Glacier FarmMedia COVID-19 & the Farm

Sask. irrigation capacity expansion funded

Three irrigation districts around Saskatchewan’s Lake Diefenbaker plan to expand their total irrigation capacity by 15,000 acres using federal and provincial funding.

“Our irrigation district has been attempting to expand for several years and were almost ready to show significant growth until the financial crisis hit,” Grant Pederson, board chairman for the South Saskatchewan River Irrigation District (SSRID), said in a government release Thursday.

“This grant will provide the needed capital to assist us to boost our irrigated acres and provide long-term sustainable growth in our community.”

“This funding will help our district further irrigation plans and provide irrigation to younger farmers to develop their land,” Riverhurst Irrigation District vice-chair Dale Ewan added. “In the future, the community hopes to attract agricultural industries.”

Total federal funding of $4.77 million is being provided under the Community Adjustment Fund, administered by the Western Economic Diversification agency. Of that, the SSRID and Riverhurst district will each get $1.44 million; another $1.89 million goes to the Luck Lake Irrigation District.

The provincial government, meanwhile, will put up $530,000, of which $210,000 is for the Luck Lake project and $160,000 each for the Riverhurst and SSRID projects.

Funding for these projects will go to hire contractors to design and build the distribution works and install pipelines and associated materials for water delivery, the governments said.

The individual irrigation districts, meanwhile, are to oversee the purchase and installation of power grids and pumps to service their respective project areas.

The three irrigation districts are all part of the Lake Diefenbaker Development Area. Higher-value crops grown in the area using irrigation from the lake and South Saskatchewan River have included potatoes, dry beans, timothy hay, corn silage, canola and alfalfa hay.

“Impacted”

The SSRID will work with the Town of Outlook and RMs of Rudy, Loreburn, Fertile Valley and Rosedale to expand their irrigation capacity by 7,000 acres, resulting in 28 long-term jobs and sustaining 105 jobs in the irrigation industry, the governments said.

The SSRID uses a system of canals and minor laterals to supply over 35,000 acres of irrigated land; the Outlook area also has two regional water supply pipelines to supply rural homes and agribusinesses.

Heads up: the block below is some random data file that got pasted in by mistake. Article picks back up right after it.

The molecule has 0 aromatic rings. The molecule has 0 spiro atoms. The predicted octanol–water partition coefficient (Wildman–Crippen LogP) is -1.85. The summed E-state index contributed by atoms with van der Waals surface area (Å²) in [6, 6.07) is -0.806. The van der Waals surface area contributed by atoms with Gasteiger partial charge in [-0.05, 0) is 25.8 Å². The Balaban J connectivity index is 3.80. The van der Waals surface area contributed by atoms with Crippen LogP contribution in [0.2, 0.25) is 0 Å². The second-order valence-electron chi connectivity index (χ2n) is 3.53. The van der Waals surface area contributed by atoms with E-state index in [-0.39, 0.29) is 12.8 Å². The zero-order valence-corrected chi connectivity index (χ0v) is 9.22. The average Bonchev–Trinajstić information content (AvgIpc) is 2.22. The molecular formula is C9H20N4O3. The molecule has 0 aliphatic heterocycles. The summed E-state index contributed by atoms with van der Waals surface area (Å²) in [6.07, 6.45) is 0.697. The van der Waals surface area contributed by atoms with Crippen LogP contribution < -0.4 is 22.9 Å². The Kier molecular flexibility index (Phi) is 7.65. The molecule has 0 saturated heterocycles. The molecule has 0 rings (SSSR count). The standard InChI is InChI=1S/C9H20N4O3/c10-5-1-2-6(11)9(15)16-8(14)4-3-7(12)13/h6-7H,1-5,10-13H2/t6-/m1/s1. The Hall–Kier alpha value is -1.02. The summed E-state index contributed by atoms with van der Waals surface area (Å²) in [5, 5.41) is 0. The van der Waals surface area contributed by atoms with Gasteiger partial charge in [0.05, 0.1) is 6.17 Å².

The Riverhurst district, which includes the towns of Riverhurst and Central Butte and RMs of Enfield and Maple Bush, south of Lake Diefenbaker, will increase its access to irrigation by 4,000 acres, creating 10-11 short-term jobs and 16 long-term jobs and sustaining 59 jobs. The district, the governments noted, is “in an area of the province impacted by Canada’s economic downturn.”

The Riverhurst district has a pressurized pipeline which supplies irrigators, a regional park and a local golf course with water from Lake Diefenbaker and also supplies a consistent flow of “good-quality” water to Thunder Creek.

The Luck Lake district, working with the towns of Lucky Lake and Birsay and RMs of Coteau and Canaan, will increase access to irrigation by 4,000 acres, also creating 10-11 short-term jobs and 16 long-term jobs and sustaining 59 jobs. The governments noted the area has been “affected by the loss of over 60 jobs attributed to business closures in the pork industry.”

The Luck Lake district also pumps water from Lake Diefenbaker through a pressurized pipeline system to irrigators. As well, it supplies water to the Luck Lake Heritage Marsh, which the province describes as “one of the largest Ducks Unlimited projects in North America.” A separate district pipeline supplies Birsay and an “extensive” regional water supply line.

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